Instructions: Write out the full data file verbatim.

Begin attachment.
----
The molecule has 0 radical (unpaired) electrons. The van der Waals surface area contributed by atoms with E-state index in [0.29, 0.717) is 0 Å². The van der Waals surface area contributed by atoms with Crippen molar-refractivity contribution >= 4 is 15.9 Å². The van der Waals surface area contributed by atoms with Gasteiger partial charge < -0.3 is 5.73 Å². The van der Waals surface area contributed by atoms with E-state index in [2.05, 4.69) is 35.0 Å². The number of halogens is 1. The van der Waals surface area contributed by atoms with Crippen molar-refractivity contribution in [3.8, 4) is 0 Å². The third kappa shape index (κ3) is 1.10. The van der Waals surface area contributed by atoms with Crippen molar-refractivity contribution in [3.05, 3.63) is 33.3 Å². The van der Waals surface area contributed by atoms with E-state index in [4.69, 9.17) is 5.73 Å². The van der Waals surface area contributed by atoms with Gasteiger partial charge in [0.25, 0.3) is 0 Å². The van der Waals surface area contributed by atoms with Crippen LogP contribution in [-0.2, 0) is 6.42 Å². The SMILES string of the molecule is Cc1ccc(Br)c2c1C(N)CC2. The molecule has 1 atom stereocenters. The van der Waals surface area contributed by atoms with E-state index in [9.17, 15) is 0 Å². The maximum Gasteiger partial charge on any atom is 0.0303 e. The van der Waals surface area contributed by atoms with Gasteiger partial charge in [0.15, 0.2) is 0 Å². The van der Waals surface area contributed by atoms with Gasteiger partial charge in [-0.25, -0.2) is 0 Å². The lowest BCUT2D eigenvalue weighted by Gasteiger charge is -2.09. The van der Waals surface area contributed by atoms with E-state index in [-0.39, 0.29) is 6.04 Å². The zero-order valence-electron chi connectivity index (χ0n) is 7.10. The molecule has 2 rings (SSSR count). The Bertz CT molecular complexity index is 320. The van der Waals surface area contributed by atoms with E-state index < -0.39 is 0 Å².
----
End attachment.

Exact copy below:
The molecule has 0 radical (unpaired) electrons. The van der Waals surface area contributed by atoms with E-state index in [0.29, 0.717) is 0 Å². The van der Waals surface area contributed by atoms with Crippen molar-refractivity contribution >= 4 is 15.9 Å². The van der Waals surface area contributed by atoms with Gasteiger partial charge < -0.3 is 5.73 Å². The van der Waals surface area contributed by atoms with E-state index in [2.05, 4.69) is 35.0 Å². The number of halogens is 1. The van der Waals surface area contributed by atoms with Crippen molar-refractivity contribution in [3.8, 4) is 0 Å². The third kappa shape index (κ3) is 1.10. The van der Waals surface area contributed by atoms with Crippen molar-refractivity contribution in [3.05, 3.63) is 33.3 Å². The van der Waals surface area contributed by atoms with E-state index in [4.69, 9.17) is 5.73 Å². The van der Waals surface area contributed by atoms with Gasteiger partial charge in [0.25, 0.3) is 0 Å². The van der Waals surface area contributed by atoms with Crippen LogP contribution in [-0.2, 0) is 6.42 Å². The SMILES string of the molecule is Cc1ccc(Br)c2c1C(N)CC2. The molecule has 1 atom stereocenters. The van der Waals surface area contributed by atoms with E-state index in [9.17, 15) is 0 Å². The maximum Gasteiger partial charge on any atom is 0.0303 e. The van der Waals surface area contributed by atoms with Gasteiger partial charge in [0.15, 0.2) is 0 Å². The van der Waals surface area contributed by atoms with Gasteiger partial charge in [-0.25, -0.2) is 0 Å². The lowest BCUT2D eigenvalue weighted by Gasteiger charge is -2.09. The van der Waals surface area contributed by atoms with E-state index in [-0.39, 0.29) is 6.04 Å². The zero-order valence-electron chi connectivity index (χ0n) is 7.10. The molecule has 2 rings (SSSR count). The Bertz CT molecular complexity index is 320. The van der Waals surface area contributed by atoms with E-state index < -0.39 is 0 Å².